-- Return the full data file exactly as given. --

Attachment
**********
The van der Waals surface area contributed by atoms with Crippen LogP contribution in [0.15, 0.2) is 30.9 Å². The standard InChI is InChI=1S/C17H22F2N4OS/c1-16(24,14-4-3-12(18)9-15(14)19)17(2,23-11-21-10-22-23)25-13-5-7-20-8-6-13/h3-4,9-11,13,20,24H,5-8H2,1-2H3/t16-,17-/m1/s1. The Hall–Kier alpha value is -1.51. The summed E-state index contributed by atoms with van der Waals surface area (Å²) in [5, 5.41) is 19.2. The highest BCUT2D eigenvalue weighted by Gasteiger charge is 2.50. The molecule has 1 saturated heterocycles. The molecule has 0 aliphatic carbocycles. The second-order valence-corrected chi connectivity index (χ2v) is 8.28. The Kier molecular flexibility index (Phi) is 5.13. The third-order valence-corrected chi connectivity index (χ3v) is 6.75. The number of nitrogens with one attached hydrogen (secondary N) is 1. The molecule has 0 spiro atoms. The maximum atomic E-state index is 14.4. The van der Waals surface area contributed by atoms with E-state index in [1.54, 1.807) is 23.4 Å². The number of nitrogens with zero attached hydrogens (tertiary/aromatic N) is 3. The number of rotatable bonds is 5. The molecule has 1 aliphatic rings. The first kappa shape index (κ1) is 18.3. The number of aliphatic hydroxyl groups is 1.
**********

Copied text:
The van der Waals surface area contributed by atoms with Crippen LogP contribution in [0.15, 0.2) is 30.9 Å². The standard InChI is InChI=1S/C17H22F2N4OS/c1-16(24,14-4-3-12(18)9-15(14)19)17(2,23-11-21-10-22-23)25-13-5-7-20-8-6-13/h3-4,9-11,13,20,24H,5-8H2,1-2H3/t16-,17-/m1/s1. The Hall–Kier alpha value is -1.51. The summed E-state index contributed by atoms with van der Waals surface area (Å²) in [5, 5.41) is 19.2. The highest BCUT2D eigenvalue weighted by Gasteiger charge is 2.50. The molecule has 1 saturated heterocycles. The molecule has 0 aliphatic carbocycles. The second-order valence-corrected chi connectivity index (χ2v) is 8.28. The Kier molecular flexibility index (Phi) is 5.13. The third-order valence-corrected chi connectivity index (χ3v) is 6.75. The number of nitrogens with one attached hydrogen (secondary N) is 1. The molecule has 0 spiro atoms. The maximum atomic E-state index is 14.4. The van der Waals surface area contributed by atoms with E-state index in [1.54, 1.807) is 23.4 Å². The number of nitrogens with zero attached hydrogens (tertiary/aromatic N) is 3. The number of rotatable bonds is 5. The molecule has 1 aliphatic rings. The first kappa shape index (κ1) is 18.3. The number of aliphatic hydroxyl groups is 1.